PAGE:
The children are in daily contact with the elements and are learning important skills that are foundational to a core understanding of what it means to be human. They are not discouraged by the cold or the wet, as long as they are properly dressed. They become comfortable getting muddy, observing insects, and interacting with farm animals. They begin to know the plants of the forest and the garden as they participate in growing and foraging food. Children learn to compost, gather wood for fire, make herbal teas and remedies, and build shelters in the forest. They witness bees pollinating flowers, dip beeswax candles, harvest food from the land then preserve it for winter. They knead bread dough to bake in the cob oven, prepare wool from the sheep, gather eggs from the chickens, and make cheese or ice cream from fresh goat milk. These experiences cannot be matched in a classroom, as we are able to engage in the fundamental processes of life in a hands-on way.

Because the skills that the children are learning are practical and healthy, we consider our hands-on curriculum 'permaculture education for young children'.  Permaculture is a holistic design approach that mimics natural ecosystems and encourages beneficial relationships. Since young children are naturally imitative, in an outdoor setting they are absorbing the wisdom of nature's patterns.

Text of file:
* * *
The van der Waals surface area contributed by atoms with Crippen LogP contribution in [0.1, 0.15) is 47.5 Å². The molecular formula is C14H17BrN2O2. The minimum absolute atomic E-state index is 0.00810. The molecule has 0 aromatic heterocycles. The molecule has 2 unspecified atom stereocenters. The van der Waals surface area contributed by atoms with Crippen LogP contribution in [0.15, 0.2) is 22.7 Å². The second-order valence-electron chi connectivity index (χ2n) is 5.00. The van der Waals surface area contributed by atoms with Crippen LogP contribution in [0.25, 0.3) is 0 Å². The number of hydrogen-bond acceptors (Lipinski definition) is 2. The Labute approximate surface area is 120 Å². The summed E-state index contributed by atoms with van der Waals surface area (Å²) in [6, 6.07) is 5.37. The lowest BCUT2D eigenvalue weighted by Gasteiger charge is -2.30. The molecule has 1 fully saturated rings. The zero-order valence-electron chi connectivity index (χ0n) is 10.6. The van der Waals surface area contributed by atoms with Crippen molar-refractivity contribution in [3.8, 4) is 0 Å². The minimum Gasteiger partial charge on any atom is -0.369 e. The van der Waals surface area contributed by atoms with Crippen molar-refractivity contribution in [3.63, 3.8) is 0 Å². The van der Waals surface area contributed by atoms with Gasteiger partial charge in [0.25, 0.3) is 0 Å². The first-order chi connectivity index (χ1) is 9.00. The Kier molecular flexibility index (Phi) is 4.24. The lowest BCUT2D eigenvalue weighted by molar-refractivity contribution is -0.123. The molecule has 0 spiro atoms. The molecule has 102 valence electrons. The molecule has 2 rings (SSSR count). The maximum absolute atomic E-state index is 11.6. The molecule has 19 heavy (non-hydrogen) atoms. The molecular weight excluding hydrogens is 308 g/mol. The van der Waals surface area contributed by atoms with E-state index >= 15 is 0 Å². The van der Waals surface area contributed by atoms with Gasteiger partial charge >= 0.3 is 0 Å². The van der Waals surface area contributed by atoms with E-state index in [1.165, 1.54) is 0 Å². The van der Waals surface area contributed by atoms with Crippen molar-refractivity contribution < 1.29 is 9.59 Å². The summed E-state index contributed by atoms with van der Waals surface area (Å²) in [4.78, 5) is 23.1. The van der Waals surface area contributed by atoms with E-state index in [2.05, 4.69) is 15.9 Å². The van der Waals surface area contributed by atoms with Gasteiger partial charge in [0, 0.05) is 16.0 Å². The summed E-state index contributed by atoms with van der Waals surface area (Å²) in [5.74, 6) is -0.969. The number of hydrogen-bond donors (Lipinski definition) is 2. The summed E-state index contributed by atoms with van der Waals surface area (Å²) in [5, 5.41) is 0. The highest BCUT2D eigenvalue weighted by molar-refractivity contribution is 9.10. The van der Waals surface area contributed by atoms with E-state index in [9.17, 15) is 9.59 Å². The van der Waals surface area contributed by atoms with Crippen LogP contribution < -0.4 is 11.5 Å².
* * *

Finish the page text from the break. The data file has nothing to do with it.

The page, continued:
Seasonal festivals are celebrated throughout the year. They accentuate the human relationship with the earth, its rhythms and cycles. Festivals are a true observation and celebration of life; the good work of reaping and harvesting, the retreat into the depths of winter, the return of the light and the rebirth of the natural world. Seasonal rituals are timeless and not only honor our connection with the earth but also with our ancestors and with each other in community.

Where Imaginations Blossom: the POWER of a 'play-based' early childhood curriculum

Free play is the work of the young child. What is born in their inner being from the inspiration of the natural world (instead of media) is imagination and creativity. As the child grows, these faculties will give birth to problem solving skills and resourcefulness. Imaginative play provides the opportunity for children to process the complexities of modern life. What is otherwise incomprehensible for the young child can be transformed into something tangible during play. When surrounded by the inspiration of the forest they can often find a beautiful outcome. How important that our future leaders have a sense of something hopeful to stand up for and strive towards!!